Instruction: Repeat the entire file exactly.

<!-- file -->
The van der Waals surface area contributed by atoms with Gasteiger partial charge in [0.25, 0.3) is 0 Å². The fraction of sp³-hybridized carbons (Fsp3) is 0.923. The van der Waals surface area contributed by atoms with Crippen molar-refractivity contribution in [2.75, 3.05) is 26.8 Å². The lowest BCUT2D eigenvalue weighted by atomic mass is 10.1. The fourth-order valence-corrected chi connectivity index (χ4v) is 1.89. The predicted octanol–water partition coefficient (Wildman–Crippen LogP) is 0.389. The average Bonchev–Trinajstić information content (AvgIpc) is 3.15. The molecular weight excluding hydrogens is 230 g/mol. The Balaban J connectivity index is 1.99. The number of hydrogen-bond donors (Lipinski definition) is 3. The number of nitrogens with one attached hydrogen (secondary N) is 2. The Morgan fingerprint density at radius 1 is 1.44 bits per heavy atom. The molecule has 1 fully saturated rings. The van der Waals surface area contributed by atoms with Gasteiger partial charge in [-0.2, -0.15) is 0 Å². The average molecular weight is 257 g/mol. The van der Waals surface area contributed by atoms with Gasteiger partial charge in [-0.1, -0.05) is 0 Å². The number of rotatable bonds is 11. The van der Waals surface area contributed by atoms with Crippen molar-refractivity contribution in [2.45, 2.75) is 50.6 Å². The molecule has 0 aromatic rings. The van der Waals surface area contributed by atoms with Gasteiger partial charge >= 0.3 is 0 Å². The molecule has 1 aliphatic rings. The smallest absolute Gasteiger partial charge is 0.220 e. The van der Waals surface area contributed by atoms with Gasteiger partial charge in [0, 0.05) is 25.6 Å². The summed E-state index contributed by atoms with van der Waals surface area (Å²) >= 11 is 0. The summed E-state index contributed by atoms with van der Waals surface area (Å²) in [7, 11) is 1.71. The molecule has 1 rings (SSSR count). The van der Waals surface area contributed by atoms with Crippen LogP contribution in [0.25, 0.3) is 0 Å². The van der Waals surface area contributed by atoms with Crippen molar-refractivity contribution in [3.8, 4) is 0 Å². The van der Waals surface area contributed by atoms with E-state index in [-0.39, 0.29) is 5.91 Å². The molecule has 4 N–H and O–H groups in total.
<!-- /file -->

The van der Waals surface area contributed by atoms with Gasteiger partial charge in [0.25, 0.3) is 0 Å². The fraction of sp³-hybridized carbons (Fsp3) is 0.923. The van der Waals surface area contributed by atoms with Crippen molar-refractivity contribution in [2.75, 3.05) is 26.8 Å². The lowest BCUT2D eigenvalue weighted by atomic mass is 10.1. The fourth-order valence-corrected chi connectivity index (χ4v) is 1.89. The predicted octanol–water partition coefficient (Wildman–Crippen LogP) is 0.389. The average Bonchev–Trinajstić information content (AvgIpc) is 3.15. The molecular weight excluding hydrogens is 230 g/mol. The Balaban J connectivity index is 1.99. The number of hydrogen-bond donors (Lipinski definition) is 3. The number of nitrogens with one attached hydrogen (secondary N) is 2. The Morgan fingerprint density at radius 1 is 1.44 bits per heavy atom. The molecule has 1 fully saturated rings. The van der Waals surface area contributed by atoms with Gasteiger partial charge in [-0.2, -0.15) is 0 Å². The average molecular weight is 257 g/mol. The van der Waals surface area contributed by atoms with Gasteiger partial charge in [-0.1, -0.05) is 0 Å². The number of rotatable bonds is 11. The van der Waals surface area contributed by atoms with Crippen molar-refractivity contribution in [2.45, 2.75) is 50.6 Å². The molecule has 0 aromatic rings. The van der Waals surface area contributed by atoms with Gasteiger partial charge >= 0.3 is 0 Å². The molecule has 1 aliphatic rings. The smallest absolute Gasteiger partial charge is 0.220 e. The van der Waals surface area contributed by atoms with Gasteiger partial charge in [0, 0.05) is 25.6 Å². The summed E-state index contributed by atoms with van der Waals surface area (Å²) >= 11 is 0. The summed E-state index contributed by atoms with van der Waals surface area (Å²) in [7, 11) is 1.71. The molecule has 1 rings (SSSR count). The van der Waals surface area contributed by atoms with Crippen LogP contribution in [0.25, 0.3) is 0 Å². The van der Waals surface area contributed by atoms with Crippen molar-refractivity contribution in [3.8, 4) is 0 Å². The van der Waals surface area contributed by atoms with E-state index in [-0.39, 0.29) is 5.91 Å². The molecule has 4 N–H and O–H groups in total.